Performance reviews are the HR ritual that everyone dreads. And now brain science shows that positive or negative, the way in which that review gets delivered can be a boon or a curse. If a boss gives even a good review in the wrong way, that message can be a low-grade curse, creating a neural… Read more »
Yearly Archives:: 2010
With climate legislation dead in Congress and the fizzled hopes for a breakthrough in Copenhagen fading into distant memory, the time seems ripe for fresh strategies – especially ones that do not depend on government action. Here’s a modest proposal: radical transparency, the laying bare of a product’s ecological impacts for all to see.
Three teen-aged girls are at a shopping mall looking for sunscreen. It’s an impulse purchase, and it has to be an all-natural choice. They think they’ve found what they’re looking for at one store, but on the way to the register one of the girls takes out her phone and swipes it by the barcode… Read more »
The age of ecological transparency is nigh. Business leaders now must learn to embrace “externalities” (like pollution) and work to lessen them, as Christopher Meyer and Julia Kirby argued in the Harvard Business Review last month. If this is our emerging business reality, here’s a hot tip: look into www.Earthster.org.
Here’s sobering news: any one of us, anywhere on the planet, lugs hundreds of industrial chemicals around in our bodies – and they are up to no good.
Consider a box of microwaveable, butter-flavored popcorn. The label assures buyers it has zero grams of trans-fat and “zero mg cholesterol.” But the ingredients list fails to mention that the savory butter taste and mouth-watering aroma comes courtesy of diacetyl, a flavoring long known by pulmonary specialists to cause “bronchiolitis obliterans,” a disease that causes… Read more »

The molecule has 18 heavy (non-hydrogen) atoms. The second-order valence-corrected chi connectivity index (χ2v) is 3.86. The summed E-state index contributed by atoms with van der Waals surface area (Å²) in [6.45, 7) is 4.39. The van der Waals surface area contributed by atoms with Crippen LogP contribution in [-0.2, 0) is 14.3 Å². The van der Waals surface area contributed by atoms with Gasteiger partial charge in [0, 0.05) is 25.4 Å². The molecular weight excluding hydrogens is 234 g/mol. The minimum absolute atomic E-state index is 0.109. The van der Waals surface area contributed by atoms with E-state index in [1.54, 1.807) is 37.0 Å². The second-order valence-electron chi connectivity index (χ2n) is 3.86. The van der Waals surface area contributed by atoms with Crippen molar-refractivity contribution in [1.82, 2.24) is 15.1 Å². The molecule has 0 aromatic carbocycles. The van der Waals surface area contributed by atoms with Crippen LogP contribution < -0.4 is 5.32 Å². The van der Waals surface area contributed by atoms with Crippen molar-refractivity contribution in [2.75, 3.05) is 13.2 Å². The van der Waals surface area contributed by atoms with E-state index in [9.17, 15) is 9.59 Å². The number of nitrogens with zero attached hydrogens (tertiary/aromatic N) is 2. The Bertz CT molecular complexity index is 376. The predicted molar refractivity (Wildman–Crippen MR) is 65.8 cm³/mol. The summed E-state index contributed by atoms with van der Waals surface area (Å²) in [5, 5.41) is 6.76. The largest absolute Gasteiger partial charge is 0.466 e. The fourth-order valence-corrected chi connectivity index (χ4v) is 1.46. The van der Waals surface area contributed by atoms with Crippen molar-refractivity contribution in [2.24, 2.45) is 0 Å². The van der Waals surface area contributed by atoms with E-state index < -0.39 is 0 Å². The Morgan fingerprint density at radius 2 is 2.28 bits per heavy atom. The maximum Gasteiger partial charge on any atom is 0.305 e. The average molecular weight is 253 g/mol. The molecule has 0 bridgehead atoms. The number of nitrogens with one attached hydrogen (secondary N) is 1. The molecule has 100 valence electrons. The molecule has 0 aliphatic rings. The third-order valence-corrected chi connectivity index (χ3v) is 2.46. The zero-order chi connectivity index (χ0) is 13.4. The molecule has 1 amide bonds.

I’ve got some bad news. Toxicology seems to have a blind spot when it comes to the stew of chemicals we breathe, drink or otherwise absorb over the course of life. Currently federal standards for determining toxicity are based on whether single exposures to a specific chemical cause a given medical problem. But growing bodies… Read more »
The bad news for my nine-year-old nephew Joey came when he looked up Webkinz Pink Pony on GoodGuide.com, a website that rates the environmental, health, and social impacts of the things we buy. On a scale where ten is best, Pink Pony came up with a disappointing 3.7.
The guru of green: After years of being told that products are eco-sensitive, author Daniel Goleman says consumers are finally getting a better sense of which ones really are
Daniel Goleman and Dara O’Rourke discuss emerging technologies that reveal the hidden societal, environmental and health impacts of products we buy. If you missed this on NPR, you can still find out more about consumer awareness and radical transparency.